• The Secret History by Donna Tartt: THE dark academia book. It took me forever to read, but I get the hype.
  • Broken Things by Lauren Oliver: another relatively inoffensive YA novel. Wouldn’t reread, but am not mad I read it.
  • Sawkill Girls by Claire Legrand: ditto here. Definitely recommend, but won’t be rereading.
  • A Mind Spread Out on the Ground by Alicia Elliott: the best essays I’ve ever read, and I think everyone should read this.
  • The Marrow Thieves by Cherie Dimaline: so good, highly recommend.
  • Vita Nostra by Marina Dyachenko: I also didn’t love this as much as everyone else, but I do think it’s brilliantly written and it’s 100% a me issue rather than an issue with the book.
  • Crooked Kingdom by Leigh Bardugo: so good, obviously.
  • Conversations with Friends by Sally Rooney: my first Rooney, and definitely not my last!
  • The Most Dangerous Place on Earth by Lindsey Lee Johnson: this was so interesting and I loved it a lot. Definitely recommend.
  • Station Eleven by Emily St. John Mandel: one of my all-time favourite books, everyone should read it.
  • The Tea Girl of Hummingbird Lane by Lisa See: I thoroughly enjoyed this! I just love Lisa See tbh.
  • A Stolen Life by Jaycee Dugard: super interesting, definitely recommend if you like true crime.
  • In the Dream House by Carmen Maria Machado: as perfect and amazing as everyone else says.
  • The Majesties by Tiffany Tsao: very fun, very interesting but with a bad ending.
  • Ragged Company by Richard Wagamese: so so so good, Wagamese is a gem.
  • This is How You Lose the Time War by Amal El-Mohtar and Max Gladstone: top-tier idea, not my style execution.
  • Spin the Dawn by Elizabeth Lim: amazing, 10/10, everything I could ever want in a YA fantasy novel.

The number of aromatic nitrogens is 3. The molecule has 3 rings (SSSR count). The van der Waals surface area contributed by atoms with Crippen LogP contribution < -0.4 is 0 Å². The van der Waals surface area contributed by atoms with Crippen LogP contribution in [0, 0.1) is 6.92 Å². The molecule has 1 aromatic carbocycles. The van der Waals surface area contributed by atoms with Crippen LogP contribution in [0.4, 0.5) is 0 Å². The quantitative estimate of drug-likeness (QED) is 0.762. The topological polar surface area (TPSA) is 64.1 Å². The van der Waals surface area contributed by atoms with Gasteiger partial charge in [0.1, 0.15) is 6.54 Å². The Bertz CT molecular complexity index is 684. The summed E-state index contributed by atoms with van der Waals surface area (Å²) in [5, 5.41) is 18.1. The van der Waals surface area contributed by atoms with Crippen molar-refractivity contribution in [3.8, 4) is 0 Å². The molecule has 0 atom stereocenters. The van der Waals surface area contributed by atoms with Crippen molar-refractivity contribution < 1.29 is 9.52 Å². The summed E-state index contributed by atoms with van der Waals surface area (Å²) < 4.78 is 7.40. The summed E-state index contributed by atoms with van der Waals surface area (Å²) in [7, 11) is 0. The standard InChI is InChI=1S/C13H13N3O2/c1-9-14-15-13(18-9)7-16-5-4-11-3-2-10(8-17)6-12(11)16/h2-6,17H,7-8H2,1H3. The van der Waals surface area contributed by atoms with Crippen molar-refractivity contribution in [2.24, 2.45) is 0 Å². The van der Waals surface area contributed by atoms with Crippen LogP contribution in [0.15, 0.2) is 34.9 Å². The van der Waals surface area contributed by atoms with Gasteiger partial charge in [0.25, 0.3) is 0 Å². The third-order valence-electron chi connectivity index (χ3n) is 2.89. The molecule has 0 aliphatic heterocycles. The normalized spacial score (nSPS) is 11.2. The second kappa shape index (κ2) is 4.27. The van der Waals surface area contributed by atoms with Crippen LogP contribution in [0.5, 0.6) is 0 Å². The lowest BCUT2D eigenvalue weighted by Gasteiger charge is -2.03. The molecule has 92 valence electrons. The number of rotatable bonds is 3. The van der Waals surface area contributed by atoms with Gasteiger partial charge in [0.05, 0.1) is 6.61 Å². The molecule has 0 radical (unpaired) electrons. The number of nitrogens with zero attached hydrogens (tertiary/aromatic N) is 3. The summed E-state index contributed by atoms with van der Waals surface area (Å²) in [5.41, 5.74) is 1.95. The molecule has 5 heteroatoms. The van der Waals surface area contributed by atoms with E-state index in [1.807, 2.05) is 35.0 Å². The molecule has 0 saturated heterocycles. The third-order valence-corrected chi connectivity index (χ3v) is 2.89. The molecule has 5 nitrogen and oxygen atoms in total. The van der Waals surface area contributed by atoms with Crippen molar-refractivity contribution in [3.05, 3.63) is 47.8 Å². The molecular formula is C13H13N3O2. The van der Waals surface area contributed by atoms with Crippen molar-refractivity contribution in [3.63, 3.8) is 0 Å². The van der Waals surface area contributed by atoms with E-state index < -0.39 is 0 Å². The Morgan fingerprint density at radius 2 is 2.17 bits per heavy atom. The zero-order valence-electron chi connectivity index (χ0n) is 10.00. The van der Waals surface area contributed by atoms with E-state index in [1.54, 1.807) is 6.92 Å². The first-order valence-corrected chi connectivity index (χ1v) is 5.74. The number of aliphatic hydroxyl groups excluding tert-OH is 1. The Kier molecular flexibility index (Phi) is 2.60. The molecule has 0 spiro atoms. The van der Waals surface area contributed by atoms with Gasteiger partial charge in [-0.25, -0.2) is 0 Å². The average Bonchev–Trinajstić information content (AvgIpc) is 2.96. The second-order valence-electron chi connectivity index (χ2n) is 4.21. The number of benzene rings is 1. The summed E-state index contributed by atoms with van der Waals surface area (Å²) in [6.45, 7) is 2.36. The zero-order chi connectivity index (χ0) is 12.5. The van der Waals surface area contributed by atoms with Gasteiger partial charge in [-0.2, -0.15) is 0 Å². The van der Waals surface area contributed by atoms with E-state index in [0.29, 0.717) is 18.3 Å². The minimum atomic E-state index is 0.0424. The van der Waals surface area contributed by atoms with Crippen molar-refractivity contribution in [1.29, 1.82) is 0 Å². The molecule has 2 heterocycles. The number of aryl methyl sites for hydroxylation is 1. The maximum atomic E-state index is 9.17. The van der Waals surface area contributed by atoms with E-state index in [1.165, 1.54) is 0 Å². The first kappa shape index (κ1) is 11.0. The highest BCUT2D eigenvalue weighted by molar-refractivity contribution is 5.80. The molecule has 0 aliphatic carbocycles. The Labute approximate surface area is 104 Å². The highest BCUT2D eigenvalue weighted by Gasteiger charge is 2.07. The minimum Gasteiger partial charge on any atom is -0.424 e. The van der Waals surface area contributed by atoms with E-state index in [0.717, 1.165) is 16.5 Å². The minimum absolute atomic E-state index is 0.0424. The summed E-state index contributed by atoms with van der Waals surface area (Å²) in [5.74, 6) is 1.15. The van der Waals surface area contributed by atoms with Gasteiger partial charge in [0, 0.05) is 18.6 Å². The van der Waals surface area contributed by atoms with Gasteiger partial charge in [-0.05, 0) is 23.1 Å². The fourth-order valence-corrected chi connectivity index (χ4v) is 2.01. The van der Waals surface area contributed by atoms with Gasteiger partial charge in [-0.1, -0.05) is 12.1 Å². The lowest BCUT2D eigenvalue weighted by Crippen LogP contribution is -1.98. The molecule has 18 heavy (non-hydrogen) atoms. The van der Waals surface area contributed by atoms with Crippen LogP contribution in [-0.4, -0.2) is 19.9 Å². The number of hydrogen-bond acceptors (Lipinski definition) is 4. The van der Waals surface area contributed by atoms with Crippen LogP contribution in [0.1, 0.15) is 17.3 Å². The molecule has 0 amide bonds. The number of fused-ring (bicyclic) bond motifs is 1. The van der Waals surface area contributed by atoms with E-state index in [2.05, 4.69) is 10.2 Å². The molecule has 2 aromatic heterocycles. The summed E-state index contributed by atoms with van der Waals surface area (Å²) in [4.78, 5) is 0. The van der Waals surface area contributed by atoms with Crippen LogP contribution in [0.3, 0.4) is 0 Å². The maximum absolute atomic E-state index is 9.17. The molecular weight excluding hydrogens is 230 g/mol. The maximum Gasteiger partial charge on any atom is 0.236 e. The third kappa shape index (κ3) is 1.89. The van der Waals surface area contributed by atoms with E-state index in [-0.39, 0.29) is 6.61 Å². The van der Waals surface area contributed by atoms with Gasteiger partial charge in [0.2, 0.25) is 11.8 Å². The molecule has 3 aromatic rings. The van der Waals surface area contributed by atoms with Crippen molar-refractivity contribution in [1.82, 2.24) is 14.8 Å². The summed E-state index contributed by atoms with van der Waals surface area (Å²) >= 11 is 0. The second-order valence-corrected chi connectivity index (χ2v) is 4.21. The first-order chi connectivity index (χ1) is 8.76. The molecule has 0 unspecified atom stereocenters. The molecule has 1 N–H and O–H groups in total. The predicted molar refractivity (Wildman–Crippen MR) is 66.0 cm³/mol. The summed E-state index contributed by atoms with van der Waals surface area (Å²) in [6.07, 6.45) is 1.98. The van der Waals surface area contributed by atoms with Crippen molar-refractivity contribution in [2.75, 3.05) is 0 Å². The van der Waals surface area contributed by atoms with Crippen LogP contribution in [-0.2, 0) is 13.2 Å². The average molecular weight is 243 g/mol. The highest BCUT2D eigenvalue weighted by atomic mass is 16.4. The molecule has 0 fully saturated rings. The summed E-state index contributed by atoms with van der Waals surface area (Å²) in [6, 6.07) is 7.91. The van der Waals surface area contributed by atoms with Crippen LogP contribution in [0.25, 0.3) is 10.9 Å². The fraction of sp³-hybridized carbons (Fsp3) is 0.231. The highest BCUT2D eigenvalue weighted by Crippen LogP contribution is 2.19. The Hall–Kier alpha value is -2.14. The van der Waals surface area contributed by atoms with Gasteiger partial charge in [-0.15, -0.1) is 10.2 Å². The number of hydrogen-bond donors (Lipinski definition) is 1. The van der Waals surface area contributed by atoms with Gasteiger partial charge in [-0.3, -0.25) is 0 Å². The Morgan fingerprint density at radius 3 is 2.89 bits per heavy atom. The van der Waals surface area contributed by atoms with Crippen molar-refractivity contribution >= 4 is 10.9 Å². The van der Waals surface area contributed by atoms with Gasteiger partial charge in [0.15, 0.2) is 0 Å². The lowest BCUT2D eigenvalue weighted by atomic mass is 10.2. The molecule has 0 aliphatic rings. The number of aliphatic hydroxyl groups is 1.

• The Water Dancer by Ta-Nehisi Coates: unfortunately, I didn’t love this book as much as I wanted to. I really struggled with the writing.
  • Moon of the Crusted Snow by Waubgeshig Rice: I loved this book, and it was really something to read during the first lockdown.
  • Her Body and Other Parties by Carmen Maria Machado: such a good short story collection, everyone should read this.
  • The Seven Deaths of Evelyn Hardcastle by Stuart Turton: this was such a fun read, and I’d definitely recommend it.
  • Every Heart a Doorway by Seanan McGuire: I didn’t love this book as much as everyone else does, but I still really enjoyed this.
  • Six of Crows by Leigh Bardugo: I loved this book as much as everyone else, it’s so good.
  • A Tree Grows in Brooklyn by Betty Smith: this book was made for me in a lot of ways, and I loved it.
  • The Heart’s Invisible Furies by John Boyne: I liked a lot of this book, but I hated how Boyne wrote women (he’s also a transphobe so there’s that).
  • Everything I Never Told You by Celeste Ng: my favourite book of all-time.
  • The Ocean at the End of the Lane by Neil Gaiman: not as good as I was hoping.
  • Strange the Dreamer by Laini Taylor: as good as I was hoping, I loved it a lot.
  • The Translation of Love by Lynne Kutsukake: everything about this book was good, except the ending.
  • Starfish by Akemi Dawn Bowman: I didn’t love this book as much as I wanted to, but I can appreciate it.
  • Little Fires Everywhere by Celeste Ng: I loved this book so so so much, and will read anything Ng writes.